Egg whites may help scientists crack problem of poultry infections
Scientists have found proteins in egg whites could be used to fight infections that cost the chicken industry billions of pounds each year.
Researchers from The Roslin Institute, at The University of Edinburgh, have discovered that these recently-identified proteins have properties that could be harnessed to combat bugs such as E-coli.
The research focused on a family of proteins whose function had until now been unknown.
It was previously known that many proteins in egg whites have bacteria-fighting properties, but this group of proteins offers the potential to create anti-microbial treatments which could be used as an alternative to traditional antibiotics.
These could be used to treat infections among poultry, and improve the sustainability of food production. It is even possible that the proteins might be used to create treatments to fight infections in humans.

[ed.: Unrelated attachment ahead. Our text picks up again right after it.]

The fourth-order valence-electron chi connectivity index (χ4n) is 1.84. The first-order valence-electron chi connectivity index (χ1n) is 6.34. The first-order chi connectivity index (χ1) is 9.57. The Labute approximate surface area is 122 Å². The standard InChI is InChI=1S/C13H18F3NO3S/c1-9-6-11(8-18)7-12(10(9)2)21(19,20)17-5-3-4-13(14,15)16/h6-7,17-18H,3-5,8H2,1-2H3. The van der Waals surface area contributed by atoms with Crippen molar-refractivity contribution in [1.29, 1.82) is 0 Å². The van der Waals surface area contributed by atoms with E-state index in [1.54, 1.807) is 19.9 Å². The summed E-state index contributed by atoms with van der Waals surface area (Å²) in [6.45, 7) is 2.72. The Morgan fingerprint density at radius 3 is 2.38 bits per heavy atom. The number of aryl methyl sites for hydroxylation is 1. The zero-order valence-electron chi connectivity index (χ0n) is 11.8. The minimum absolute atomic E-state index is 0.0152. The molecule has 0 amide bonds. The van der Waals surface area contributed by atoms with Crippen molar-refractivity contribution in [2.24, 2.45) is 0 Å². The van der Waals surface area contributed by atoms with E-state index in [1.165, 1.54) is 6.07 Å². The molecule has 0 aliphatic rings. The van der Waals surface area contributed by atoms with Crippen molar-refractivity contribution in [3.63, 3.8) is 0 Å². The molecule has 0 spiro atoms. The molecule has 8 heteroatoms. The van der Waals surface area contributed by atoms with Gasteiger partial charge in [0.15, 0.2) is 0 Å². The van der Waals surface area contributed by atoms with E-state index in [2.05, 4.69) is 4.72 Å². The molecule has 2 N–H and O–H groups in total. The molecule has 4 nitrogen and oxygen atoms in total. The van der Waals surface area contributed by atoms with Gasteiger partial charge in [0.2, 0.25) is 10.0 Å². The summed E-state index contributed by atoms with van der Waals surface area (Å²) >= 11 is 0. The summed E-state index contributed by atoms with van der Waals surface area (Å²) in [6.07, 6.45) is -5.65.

The researchers have named the group of proteins ovodefensins.
This family of proteins was found to be specific to birds but has not so far been discovered in other species that lay eggs, suggesting that these have either evolved in birds to fight certain infections or that other species may have lost the genes as they evolved.
It is not surprising that egg white can fight bacterial infection as the egg as a whole has evolved to protect the developing embryo. The challenge now is to look at harnessing how we can use these proteins to help fight infections in poultry flocks.
The research, funded by the European Union, has been published by the journal BMC Immunology.
The researchers are now analysing the effectiveness of these proteins in fighting infections.